Hermeticity Testing


Hermeticity Testing is a failure analysis technique performed to detect ambient atmosphere leakage paths into the cavity of a hermetic package.  Leakage in this context refers to the free movement of moisture and gases to and from the package cavity through openings that an otherwise perfect hermetic seal wouldn't have.  The amount of leakage determines the magnitude of the hermeticity failure of the package.


Loss of package hermeticity can result in internal corrosion and parametric shifts due to moisture effects. It is therefore necessary to detect hermeticity failures so that affected materials may be properly quarantined and the root cause of the problem properly addressed.


Hermeticity testing has two major categories: fine leak testing and gross leak testing. As their names imply, fine leak testing checks for package damage or defects that result in very small leakage.  On the other hand, gross leak testing checks for large package damage or defects that result in gross package leakage.


The methods used to conduct fine leak and gross leak testing are very different from each other.  As such, one can not substitute for the other nor can either stand alone.  In fact, a unit that passes gross leak testing may fail fine leak testing while a unit that passes fine leak testing can fail gross leak testing. Thus, hermeticity testing can not be considered complete unless both fine leak and gross leak testing have been done.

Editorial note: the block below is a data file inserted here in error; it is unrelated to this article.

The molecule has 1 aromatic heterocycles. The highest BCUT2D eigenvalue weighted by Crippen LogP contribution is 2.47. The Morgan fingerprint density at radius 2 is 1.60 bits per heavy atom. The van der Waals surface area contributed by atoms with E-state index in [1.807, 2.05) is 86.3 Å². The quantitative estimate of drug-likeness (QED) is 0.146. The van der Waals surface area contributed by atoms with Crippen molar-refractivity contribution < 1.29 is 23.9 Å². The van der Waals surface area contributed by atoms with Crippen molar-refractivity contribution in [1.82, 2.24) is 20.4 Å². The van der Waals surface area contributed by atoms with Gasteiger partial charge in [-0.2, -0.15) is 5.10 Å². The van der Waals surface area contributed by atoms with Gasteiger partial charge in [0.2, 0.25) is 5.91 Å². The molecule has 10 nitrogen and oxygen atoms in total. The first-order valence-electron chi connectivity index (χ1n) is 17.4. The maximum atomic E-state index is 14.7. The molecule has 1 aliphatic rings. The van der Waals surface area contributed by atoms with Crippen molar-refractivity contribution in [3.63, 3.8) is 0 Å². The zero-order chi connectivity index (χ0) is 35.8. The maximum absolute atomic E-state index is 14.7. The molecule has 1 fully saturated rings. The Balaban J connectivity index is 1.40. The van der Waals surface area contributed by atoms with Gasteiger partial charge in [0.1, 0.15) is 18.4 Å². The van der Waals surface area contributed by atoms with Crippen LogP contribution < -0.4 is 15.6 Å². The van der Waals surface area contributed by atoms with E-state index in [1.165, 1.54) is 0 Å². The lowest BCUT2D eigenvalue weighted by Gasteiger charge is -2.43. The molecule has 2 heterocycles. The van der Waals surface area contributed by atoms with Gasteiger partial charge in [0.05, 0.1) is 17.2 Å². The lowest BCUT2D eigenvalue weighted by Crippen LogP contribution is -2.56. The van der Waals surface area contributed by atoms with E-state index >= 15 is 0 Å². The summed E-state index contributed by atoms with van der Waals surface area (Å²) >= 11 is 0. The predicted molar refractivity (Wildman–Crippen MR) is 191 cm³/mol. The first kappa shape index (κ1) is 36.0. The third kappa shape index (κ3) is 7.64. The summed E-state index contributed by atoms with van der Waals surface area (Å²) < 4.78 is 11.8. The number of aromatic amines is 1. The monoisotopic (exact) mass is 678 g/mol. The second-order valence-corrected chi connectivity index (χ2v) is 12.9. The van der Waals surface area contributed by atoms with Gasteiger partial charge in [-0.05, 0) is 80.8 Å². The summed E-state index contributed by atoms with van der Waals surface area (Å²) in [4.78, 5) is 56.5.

Fine Leak Testing


Among existing fine leak testing methods, the Helium tracer gas method is the most popular and widely-used technique.  The He tracer gas method consists of the following sequence of steps:  1) a vacuum cycle to remove any trapped gases or moisture within the package cavity and/or surface nooks and crannies; 2) a soak of the package in He atmosphere under pressure to drive He atoms into all accessible spaces in the package; and 3) precise measurement of He leakage rate under vacuum.


Gross Leak Testing


The Fluorocarbon leak test is the most commonly-used gross leak testing technique in the industry.  It consists of the following test sequence:  1) a vacuum cycle to remove any trapped gases or moisture within the package cavity and/or surface nooks and crannies; 2) a soak of the package in a fluorocarbon liquid under pressure; and 3) visual observation of the package while it is immersed under a heated clear fluorocarbon liquid for signs of bubble emission, which indicates gross leak failure.


Dye Penetrant Test


Aside from the hermeticity testing methods discussed above, the Dye Penetrant Test is another age-old FA technique useful in analyzing hermeticity failures. It is performed to identify leakage paths within packages that exhibit hermetic failures.


The Dye Penetrant Test consists of the following steps: 1) immersion of the sample in a fluorescent dye such as Zyglo; 2) pressurization of the dye solution in a pressure chamber to about 90 psig for about 8 hours; 3) rinsing of the sample in acetone followed by air drying; 4) examination of the sample under an ultraviolet lamp, which will make traces of Zyglo visible.


The analyst must thoroughly inspect the package to identify spots where Zyglo is leaking out of the sample.  After all the leakage points have been identified,  the analyst may delid the sample to further check where the Zyglo entered the package in order to isolate the point of hermeticity failure.


Examples of What Hermeticity Testing Can Detect: 1) cerdip seal glass cracks or holes; 2) multilayer package seal cracks or holes; 3) inadequate metal can welding; 4) header glass eyelet cracks; 5) microcracks in hermetic packages; 6) incomplete sealing in hermetic packages; 7) non-wetting issues in combo lid solder seals


See Also:  Failure AnalysisAll FA Techniques Optical Inspection SEM/TEM;

FA Lab EquipmentBasic FA Flows Package FailuresDie Failures




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